I plan to gather and read as much information about the 5 year plans and the growth of China to stay informed, but it is also worth noting that the information should be balanced against what is happening in China and abroad they may influence how the plan is implemented.
Digital Surgeons recently posted an infographic – Facebook vs Twitter. The most interesting data is the differences between Age Group, Education, mobile logins and brand followers. Both sets of users(fb and twitter) have a low percentage of brand following, however it would be interesting to see the data on word of mouth/mentions of brands that occurs on the two services as I am sure it would be higher than the direct engagement(following/liking/fan). Also I query how they measured or defined a login as many people use desktop or browser app programs to login to twitter and facebook.
Infographics are becoming more and more popular, however we are often left asking how the data was collected and the rigorousness of the analysis. The digital surgeons infographic gives great data in instantly referencing form.
Debated started back in 2002 on National Broadband Network (NBN) for Australia and gained more traction during the 2007 election. Last year, the Australian government announced it was going to spend $43 billion on implementing the NBN – a fibre optic network with a speed of 100 Mpbs to 93% of population (in other worlds major cities and coastline) with the remaining areas to be serviced by a satellite network. Recently the government announced the speed of the NBN would be 1 gigabyte.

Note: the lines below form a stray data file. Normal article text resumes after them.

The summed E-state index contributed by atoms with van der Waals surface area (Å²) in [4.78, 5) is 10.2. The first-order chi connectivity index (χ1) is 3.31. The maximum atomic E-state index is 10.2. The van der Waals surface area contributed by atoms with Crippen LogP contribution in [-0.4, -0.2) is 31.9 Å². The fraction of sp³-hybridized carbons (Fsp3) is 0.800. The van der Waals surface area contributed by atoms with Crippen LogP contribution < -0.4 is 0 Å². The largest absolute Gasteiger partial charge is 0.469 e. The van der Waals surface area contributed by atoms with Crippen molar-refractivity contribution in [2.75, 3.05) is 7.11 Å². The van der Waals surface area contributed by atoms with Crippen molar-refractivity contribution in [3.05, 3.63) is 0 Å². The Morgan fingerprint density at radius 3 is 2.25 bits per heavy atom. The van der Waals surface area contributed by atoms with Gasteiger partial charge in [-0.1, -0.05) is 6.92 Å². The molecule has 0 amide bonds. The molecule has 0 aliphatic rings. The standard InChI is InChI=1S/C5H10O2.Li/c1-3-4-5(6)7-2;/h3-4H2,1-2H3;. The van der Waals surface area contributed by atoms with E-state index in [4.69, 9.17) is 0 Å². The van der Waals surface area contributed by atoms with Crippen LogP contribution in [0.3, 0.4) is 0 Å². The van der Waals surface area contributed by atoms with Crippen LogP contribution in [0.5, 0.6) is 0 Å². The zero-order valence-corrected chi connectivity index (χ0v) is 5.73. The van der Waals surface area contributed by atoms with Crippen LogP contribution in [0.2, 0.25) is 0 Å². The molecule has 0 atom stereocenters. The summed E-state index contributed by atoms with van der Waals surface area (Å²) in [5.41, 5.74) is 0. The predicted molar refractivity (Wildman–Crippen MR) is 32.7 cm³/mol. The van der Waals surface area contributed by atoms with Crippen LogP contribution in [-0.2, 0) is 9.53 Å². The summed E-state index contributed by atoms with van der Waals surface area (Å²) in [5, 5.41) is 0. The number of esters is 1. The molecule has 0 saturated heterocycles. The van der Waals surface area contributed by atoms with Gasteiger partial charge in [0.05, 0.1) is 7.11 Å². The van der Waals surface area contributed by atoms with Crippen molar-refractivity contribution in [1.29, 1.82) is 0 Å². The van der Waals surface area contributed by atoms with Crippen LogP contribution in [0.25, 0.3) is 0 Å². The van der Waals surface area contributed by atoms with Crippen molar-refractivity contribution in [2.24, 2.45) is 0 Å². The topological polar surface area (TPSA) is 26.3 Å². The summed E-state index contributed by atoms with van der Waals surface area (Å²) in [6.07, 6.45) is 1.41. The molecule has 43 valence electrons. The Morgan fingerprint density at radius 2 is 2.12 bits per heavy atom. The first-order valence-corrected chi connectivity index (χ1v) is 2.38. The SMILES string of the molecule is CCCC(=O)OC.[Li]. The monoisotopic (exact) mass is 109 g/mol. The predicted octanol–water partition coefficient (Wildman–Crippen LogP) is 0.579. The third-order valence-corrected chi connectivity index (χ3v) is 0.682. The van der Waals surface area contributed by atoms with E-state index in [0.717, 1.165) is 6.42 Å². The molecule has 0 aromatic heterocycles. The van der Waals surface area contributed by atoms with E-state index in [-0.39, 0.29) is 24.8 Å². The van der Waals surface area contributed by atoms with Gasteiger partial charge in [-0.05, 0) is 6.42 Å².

So why is this network a white elephant?
Mobile devices are the fastest growing market and are changing the way we work, consume and produce data & information whether at work, home or play. For this reason alone the NBN should have been mobile technology based – people are changing the way they work and consume data and its not sitting at desk with a 17-24″ screen – its usually on a 3-14″ screen in their client’s office or boardroom or lounge room or shopping mall or farm tractor. Another reason it should have been Mobile is the location of the data we now access is often through the cloud (gmail, youtube, facebook, games) and therefore people don’t need to be anchored to their desk or workplace to be productive. The cloud saves business money on purchasing network infrastructure, hardware and software. I’ll speak more about the cloud and mobile market trends in future posts.